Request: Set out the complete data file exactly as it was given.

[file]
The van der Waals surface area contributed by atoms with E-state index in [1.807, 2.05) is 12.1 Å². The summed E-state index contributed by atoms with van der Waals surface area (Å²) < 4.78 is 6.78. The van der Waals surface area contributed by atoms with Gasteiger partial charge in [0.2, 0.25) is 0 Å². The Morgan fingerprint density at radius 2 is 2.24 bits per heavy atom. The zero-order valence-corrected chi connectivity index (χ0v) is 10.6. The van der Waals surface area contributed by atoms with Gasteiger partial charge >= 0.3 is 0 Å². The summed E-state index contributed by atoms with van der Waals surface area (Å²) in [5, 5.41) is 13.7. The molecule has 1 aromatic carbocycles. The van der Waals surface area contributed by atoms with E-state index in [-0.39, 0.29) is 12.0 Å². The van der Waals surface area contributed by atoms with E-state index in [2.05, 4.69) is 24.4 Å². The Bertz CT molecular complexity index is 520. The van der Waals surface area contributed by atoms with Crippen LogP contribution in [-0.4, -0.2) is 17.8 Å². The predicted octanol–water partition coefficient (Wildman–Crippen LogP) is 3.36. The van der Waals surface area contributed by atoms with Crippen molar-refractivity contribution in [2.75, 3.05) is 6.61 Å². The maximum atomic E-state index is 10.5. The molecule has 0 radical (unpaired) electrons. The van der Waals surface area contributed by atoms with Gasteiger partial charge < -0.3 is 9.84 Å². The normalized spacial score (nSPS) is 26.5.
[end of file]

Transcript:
The van der Waals surface area contributed by atoms with E-state index in [1.807, 2.05) is 12.1 Å². The summed E-state index contributed by atoms with van der Waals surface area (Å²) < 4.78 is 6.78. The van der Waals surface area contributed by atoms with Gasteiger partial charge in [0.2, 0.25) is 0 Å². The Morgan fingerprint density at radius 2 is 2.24 bits per heavy atom. The zero-order valence-corrected chi connectivity index (χ0v) is 10.6. The van der Waals surface area contributed by atoms with Gasteiger partial charge >= 0.3 is 0 Å². The summed E-state index contributed by atoms with van der Waals surface area (Å²) in [5, 5.41) is 13.7. The molecule has 1 aromatic carbocycles. The van der Waals surface area contributed by atoms with E-state index in [-0.39, 0.29) is 12.0 Å². The van der Waals surface area contributed by atoms with E-state index in [2.05, 4.69) is 24.4 Å². The Bertz CT molecular complexity index is 520. The van der Waals surface area contributed by atoms with Crippen LogP contribution in [-0.4, -0.2) is 17.8 Å². The predicted octanol–water partition coefficient (Wildman–Crippen LogP) is 3.36. The van der Waals surface area contributed by atoms with Crippen molar-refractivity contribution in [2.75, 3.05) is 6.61 Å². The maximum atomic E-state index is 10.5. The molecule has 0 radical (unpaired) electrons. The van der Waals surface area contributed by atoms with Gasteiger partial charge < -0.3 is 9.84 Å². The normalized spacial score (nSPS) is 26.5.